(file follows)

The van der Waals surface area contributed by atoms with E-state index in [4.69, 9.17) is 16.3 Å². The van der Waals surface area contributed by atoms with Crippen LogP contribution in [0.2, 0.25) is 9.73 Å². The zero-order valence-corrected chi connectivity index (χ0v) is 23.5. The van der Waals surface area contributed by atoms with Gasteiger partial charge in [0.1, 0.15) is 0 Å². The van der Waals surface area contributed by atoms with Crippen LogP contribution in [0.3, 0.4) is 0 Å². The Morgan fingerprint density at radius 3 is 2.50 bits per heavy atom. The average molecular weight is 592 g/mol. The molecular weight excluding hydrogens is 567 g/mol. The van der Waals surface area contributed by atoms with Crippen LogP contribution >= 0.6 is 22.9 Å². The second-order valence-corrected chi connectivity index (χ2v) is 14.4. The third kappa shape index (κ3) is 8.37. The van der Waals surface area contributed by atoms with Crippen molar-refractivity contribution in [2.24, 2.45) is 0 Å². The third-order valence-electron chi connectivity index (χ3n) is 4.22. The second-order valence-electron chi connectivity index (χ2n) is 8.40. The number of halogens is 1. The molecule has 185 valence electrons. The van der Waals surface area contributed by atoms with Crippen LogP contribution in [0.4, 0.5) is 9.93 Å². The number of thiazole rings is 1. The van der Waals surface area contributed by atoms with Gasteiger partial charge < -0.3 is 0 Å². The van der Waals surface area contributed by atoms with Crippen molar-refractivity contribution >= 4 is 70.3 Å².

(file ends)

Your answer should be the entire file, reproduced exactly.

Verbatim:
The van der Waals surface area contributed by atoms with E-state index in [4.69, 9.17) is 16.3 Å². The van der Waals surface area contributed by atoms with Crippen LogP contribution in [0.2, 0.25) is 9.73 Å². The zero-order valence-corrected chi connectivity index (χ0v) is 23.5. The van der Waals surface area contributed by atoms with Gasteiger partial charge in [0.1, 0.15) is 0 Å². The van der Waals surface area contributed by atoms with Crippen LogP contribution in [0.3, 0.4) is 0 Å². The Morgan fingerprint density at radius 3 is 2.50 bits per heavy atom. The average molecular weight is 592 g/mol. The molecular weight excluding hydrogens is 567 g/mol. The van der Waals surface area contributed by atoms with Crippen LogP contribution >= 0.6 is 22.9 Å². The second-order valence-corrected chi connectivity index (χ2v) is 14.4. The third kappa shape index (κ3) is 8.37. The van der Waals surface area contributed by atoms with Crippen molar-refractivity contribution in [2.24, 2.45) is 0 Å². The third-order valence-electron chi connectivity index (χ3n) is 4.22. The second-order valence-electron chi connectivity index (χ2n) is 8.40. The number of halogens is 1. The molecule has 185 valence electrons. The van der Waals surface area contributed by atoms with Crippen LogP contribution in [0.4, 0.5) is 9.93 Å². The number of thiazole rings is 1. The van der Waals surface area contributed by atoms with Gasteiger partial charge < -0.3 is 0 Å². The van der Waals surface area contributed by atoms with Crippen molar-refractivity contribution >= 4 is 70.3 Å².